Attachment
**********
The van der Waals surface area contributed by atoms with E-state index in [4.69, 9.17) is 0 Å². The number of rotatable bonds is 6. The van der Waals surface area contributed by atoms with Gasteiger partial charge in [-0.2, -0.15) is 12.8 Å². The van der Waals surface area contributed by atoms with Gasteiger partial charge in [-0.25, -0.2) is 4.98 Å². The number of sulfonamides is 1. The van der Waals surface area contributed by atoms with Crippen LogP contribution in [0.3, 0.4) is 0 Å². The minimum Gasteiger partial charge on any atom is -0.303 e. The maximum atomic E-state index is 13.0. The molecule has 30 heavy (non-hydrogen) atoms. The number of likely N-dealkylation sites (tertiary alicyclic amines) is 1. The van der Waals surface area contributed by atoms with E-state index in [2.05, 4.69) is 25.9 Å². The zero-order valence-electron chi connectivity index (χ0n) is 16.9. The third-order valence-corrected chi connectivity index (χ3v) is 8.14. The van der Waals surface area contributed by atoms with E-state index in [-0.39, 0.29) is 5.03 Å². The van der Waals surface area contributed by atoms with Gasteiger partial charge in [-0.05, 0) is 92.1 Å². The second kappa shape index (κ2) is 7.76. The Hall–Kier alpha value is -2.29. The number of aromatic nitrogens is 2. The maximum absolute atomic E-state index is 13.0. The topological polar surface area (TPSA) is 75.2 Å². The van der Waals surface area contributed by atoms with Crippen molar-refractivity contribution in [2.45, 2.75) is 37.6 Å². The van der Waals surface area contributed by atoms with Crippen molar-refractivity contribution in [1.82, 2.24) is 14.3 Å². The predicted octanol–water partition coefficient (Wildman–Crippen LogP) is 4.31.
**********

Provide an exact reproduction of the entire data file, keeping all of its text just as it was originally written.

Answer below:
The van der Waals surface area contributed by atoms with E-state index in [4.69, 9.17) is 0 Å². The number of rotatable bonds is 6. The van der Waals surface area contributed by atoms with Gasteiger partial charge in [-0.2, -0.15) is 12.8 Å². The van der Waals surface area contributed by atoms with Gasteiger partial charge in [-0.25, -0.2) is 4.98 Å². The number of sulfonamides is 1. The van der Waals surface area contributed by atoms with Crippen LogP contribution in [0.3, 0.4) is 0 Å². The minimum Gasteiger partial charge on any atom is -0.303 e. The maximum atomic E-state index is 13.0. The molecule has 30 heavy (non-hydrogen) atoms. The number of likely N-dealkylation sites (tertiary alicyclic amines) is 1. The van der Waals surface area contributed by atoms with E-state index in [2.05, 4.69) is 25.9 Å². The zero-order valence-electron chi connectivity index (χ0n) is 16.9. The third-order valence-corrected chi connectivity index (χ3v) is 8.14. The van der Waals surface area contributed by atoms with E-state index in [-0.39, 0.29) is 5.03 Å². The van der Waals surface area contributed by atoms with Gasteiger partial charge in [-0.05, 0) is 92.1 Å². The second kappa shape index (κ2) is 7.76. The Hall–Kier alpha value is -2.29. The number of aromatic nitrogens is 2. The maximum absolute atomic E-state index is 13.0. The topological polar surface area (TPSA) is 75.2 Å². The van der Waals surface area contributed by atoms with Crippen molar-refractivity contribution in [2.45, 2.75) is 37.6 Å². The van der Waals surface area contributed by atoms with Crippen molar-refractivity contribution in [1.82, 2.24) is 14.3 Å². The predicted octanol–water partition coefficient (Wildman–Crippen LogP) is 4.31.